As homeownership in Denver becomes increasingly more expensive, we expect demand for larger rental units to increase. This shift is likely to be driven by demographics and the overall cost of housing. In the Western United States, homeownership rates peaked at just under 65% in 2006. The homeownership rate declined significantly in the years following the Great Recession.
Currently the homeownership rate is just above 60% in the Western U.S. The city of Denver has a lower rate; we currently have 310,000 households of which 160,000 are renters, or 52% of total households. Denver’s rate of homeownership is lower than the Western region largely due to the increasing cost of housing. The median home price in Denver has increased from $219,900 to $446,600 from 2009 to 2019, this is an increase of 103% during a time in which weekly wages have grown from $850 to $1,090, or an increase of 28%. It’s becoming increasing difficult for most people to afford to buy a home. The average single-family home in Denver is now just under $530,000. To afford a home at this price, assuming a 10% down payment, $400 for tax/insurance and a 4% interest rate, the monthly payment would be $2,677, or 42% of the metro median income of $76,643. Average Denver metro rents have increased to $1,512 per unit as of second-quarter 2019. This delta demonstrates the significant premium that exists to own a home versus renting. In addition to offering better economic value, renting also offers better flexibility for people who value the ability to move to another metro area for employment opportunities or other lifestyle reasons.
We expect the big drivers of future rental demand to continue to be net migration, job growth and declines in homeownership as price appreciation continues to outpace wage growth. As the millennial generation ages and begins to form families, we expect them to increasingly seek out larger rental units in suburban locations with strong school districts. The demographics of this group are attractive. Single-family renters are more likely to be higher earners with a median income of $60,000 compared to $47,000 for multifamily renters; they are older with 63% over 35 years old versus 49% of multifamily renters; and they are more likely to be parents, 40% versus 17% of multifamily rentals.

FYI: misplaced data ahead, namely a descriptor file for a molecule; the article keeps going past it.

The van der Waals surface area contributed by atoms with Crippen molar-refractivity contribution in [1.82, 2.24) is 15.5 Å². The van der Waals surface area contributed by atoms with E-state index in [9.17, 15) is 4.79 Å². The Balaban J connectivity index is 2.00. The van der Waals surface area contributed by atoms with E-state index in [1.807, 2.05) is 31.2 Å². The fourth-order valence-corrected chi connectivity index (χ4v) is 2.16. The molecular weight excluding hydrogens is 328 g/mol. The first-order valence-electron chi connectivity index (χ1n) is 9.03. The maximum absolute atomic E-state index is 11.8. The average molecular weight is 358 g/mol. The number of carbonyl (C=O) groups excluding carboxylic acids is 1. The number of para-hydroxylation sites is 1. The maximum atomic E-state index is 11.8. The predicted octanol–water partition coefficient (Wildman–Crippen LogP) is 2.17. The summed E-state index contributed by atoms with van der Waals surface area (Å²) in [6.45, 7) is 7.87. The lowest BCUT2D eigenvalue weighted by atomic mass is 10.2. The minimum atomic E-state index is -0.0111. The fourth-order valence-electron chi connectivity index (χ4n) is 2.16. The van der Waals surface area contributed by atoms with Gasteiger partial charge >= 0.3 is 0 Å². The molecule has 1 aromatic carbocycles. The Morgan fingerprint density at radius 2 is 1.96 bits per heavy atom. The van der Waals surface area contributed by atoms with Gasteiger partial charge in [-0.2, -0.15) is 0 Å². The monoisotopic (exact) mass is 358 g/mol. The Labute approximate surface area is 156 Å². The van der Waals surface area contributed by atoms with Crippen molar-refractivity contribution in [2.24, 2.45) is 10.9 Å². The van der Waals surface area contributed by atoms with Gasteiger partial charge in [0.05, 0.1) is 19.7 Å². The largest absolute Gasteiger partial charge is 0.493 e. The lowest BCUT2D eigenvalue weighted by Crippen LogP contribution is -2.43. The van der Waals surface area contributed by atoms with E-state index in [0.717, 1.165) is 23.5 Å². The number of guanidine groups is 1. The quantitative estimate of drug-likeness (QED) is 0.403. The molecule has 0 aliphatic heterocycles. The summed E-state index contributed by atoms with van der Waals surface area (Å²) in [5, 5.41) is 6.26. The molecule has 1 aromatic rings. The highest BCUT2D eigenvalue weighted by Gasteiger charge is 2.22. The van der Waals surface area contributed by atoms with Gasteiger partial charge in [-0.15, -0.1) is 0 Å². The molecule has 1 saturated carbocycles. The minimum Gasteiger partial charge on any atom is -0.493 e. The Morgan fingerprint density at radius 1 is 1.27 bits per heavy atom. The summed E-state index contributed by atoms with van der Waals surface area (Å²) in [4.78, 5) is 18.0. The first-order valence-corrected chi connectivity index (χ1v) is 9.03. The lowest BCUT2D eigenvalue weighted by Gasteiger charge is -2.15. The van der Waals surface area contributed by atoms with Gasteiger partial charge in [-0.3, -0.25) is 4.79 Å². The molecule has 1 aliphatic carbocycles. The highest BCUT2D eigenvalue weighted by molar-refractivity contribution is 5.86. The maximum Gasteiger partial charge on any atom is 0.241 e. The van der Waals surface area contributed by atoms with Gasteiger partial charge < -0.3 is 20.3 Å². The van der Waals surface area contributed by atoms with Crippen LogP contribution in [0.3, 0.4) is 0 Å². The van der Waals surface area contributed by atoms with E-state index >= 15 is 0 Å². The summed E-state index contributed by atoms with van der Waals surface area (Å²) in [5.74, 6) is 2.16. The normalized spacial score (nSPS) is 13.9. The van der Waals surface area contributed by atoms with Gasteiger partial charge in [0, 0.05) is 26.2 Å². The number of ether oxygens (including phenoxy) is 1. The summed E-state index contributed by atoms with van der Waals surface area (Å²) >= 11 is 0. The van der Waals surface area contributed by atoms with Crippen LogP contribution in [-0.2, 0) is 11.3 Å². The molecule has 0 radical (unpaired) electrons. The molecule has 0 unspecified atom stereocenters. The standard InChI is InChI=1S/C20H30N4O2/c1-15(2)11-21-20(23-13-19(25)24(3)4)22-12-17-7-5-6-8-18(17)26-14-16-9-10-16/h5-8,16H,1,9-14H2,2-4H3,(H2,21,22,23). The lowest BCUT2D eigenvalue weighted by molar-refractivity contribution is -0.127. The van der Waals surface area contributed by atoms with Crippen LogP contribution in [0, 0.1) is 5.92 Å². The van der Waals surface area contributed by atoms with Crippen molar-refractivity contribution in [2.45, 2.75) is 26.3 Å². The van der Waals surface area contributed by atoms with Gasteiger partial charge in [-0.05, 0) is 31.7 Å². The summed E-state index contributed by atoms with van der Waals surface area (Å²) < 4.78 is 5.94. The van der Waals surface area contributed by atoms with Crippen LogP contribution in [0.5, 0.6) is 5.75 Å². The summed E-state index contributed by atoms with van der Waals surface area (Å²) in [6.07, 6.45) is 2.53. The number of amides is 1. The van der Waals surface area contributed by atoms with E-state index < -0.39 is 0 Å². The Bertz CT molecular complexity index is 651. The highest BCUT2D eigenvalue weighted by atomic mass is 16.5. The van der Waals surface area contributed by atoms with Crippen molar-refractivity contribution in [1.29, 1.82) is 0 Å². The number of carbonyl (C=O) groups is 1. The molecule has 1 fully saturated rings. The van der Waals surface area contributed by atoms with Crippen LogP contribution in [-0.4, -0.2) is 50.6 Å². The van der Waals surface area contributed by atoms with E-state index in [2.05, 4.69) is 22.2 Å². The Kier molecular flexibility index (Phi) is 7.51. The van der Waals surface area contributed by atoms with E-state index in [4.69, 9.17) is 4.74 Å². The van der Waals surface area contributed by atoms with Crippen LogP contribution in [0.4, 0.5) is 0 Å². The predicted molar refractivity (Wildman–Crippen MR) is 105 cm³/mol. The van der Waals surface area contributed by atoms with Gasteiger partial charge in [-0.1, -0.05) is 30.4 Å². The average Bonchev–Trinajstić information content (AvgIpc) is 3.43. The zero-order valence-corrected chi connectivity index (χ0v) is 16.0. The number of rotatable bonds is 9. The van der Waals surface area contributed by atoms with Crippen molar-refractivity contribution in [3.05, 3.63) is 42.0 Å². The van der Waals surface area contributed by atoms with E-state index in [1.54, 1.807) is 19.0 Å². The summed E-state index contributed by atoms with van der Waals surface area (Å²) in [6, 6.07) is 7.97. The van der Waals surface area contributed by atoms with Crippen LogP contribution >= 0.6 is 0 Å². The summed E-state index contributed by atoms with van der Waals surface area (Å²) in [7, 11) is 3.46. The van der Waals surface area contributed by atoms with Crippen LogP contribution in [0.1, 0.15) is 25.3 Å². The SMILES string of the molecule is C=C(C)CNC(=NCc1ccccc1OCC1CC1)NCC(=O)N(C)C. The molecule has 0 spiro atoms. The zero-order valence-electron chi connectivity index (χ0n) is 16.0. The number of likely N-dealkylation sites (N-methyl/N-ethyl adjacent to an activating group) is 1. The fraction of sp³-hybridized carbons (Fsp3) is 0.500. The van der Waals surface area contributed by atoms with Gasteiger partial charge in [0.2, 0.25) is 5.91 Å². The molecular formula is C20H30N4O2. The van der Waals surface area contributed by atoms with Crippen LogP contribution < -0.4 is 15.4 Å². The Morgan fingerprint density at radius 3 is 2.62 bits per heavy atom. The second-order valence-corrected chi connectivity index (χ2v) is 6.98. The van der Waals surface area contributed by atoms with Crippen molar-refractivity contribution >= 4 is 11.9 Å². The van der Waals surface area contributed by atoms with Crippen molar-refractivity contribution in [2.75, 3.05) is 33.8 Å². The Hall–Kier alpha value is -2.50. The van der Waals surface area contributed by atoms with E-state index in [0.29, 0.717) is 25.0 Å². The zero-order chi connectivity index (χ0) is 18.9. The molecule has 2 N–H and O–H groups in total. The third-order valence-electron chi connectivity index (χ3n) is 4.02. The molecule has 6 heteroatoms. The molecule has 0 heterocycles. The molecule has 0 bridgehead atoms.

Denver’s single-family rental vacancy rate is currently 3.2% compared to a second-quarter 2019 stabilized apartment vacancy of 5.2%, much of this is driven by the challenges associated with delivering this product as compared to traditional higher-density multifamily. Some key considerations for this type of product include the quality of the school district, thoughtful floor plans with flex space if possible, pet friendly, privacy and security. Developers that will benefit from this demographic are likely to be those that focus on delivering three-bedroom units, townhome units and purpose-built single-family homes for rent in the locations that families desire, where nearby single-family home prices are more than $500,000.
In order to build larger units, developers are not able to maximize the density of a site. This leads to the challenge of finding attractively priced land at a cost basis that allows for the lower-density, larger units at an acceptable yield on cost. Developers for this type of product are typically competing with single-family, for sale builders, who can pay more for well-located land. A recent survey of build-to-rent single-family communities across the country discovered the following. Build-to-rent product typically leased up at a rate of nine units per month, stabilized occupancy of build-to-rent is 97%, the median size of these deals is 125 units, they achieve a rent premium 5%-plus over equivalent sized apartments or one-off single-family rentals, they have a lower operating expense ratio of 28% versus 34% for traditional multifamily, they have turnover rate of 30% versus 35% in traditional multifamily and there is a support for stabilized 5% cap rate valuations.
Some considerations for this type of product include finding the right property managers, focusing on small individual lot sizes, delivering moderately sized homes, offering garages and providing amenities that appeal to families. This industry is in the early stages with only a handful of operators delivering the product with any material scale. In future years we expect more groups will enter this market. Many current apartment owners can leverage their existing platforms and marketing strategies. We expect many of these groups will view adding some component of build-to-rent to their existing portfolios as a hedge against softness that will occur during the next downturn.
Delivering this product is not without its challenges. These include obtaining entitlements from local planning boards that are unfamiliar with the concept, delivering product in a timely manner given ongoing labor shortages, developing reliable proformas with very little existing rent comp data and finding land at the right cost basis in attractive locations. This product has caught the attention of large private equity groups and is likely to become more prevalent and competitive in the future. We plan to continue to watch how these assets are received by the market. In the meantime, we continue to pursue larger units to further diversify our portfolio.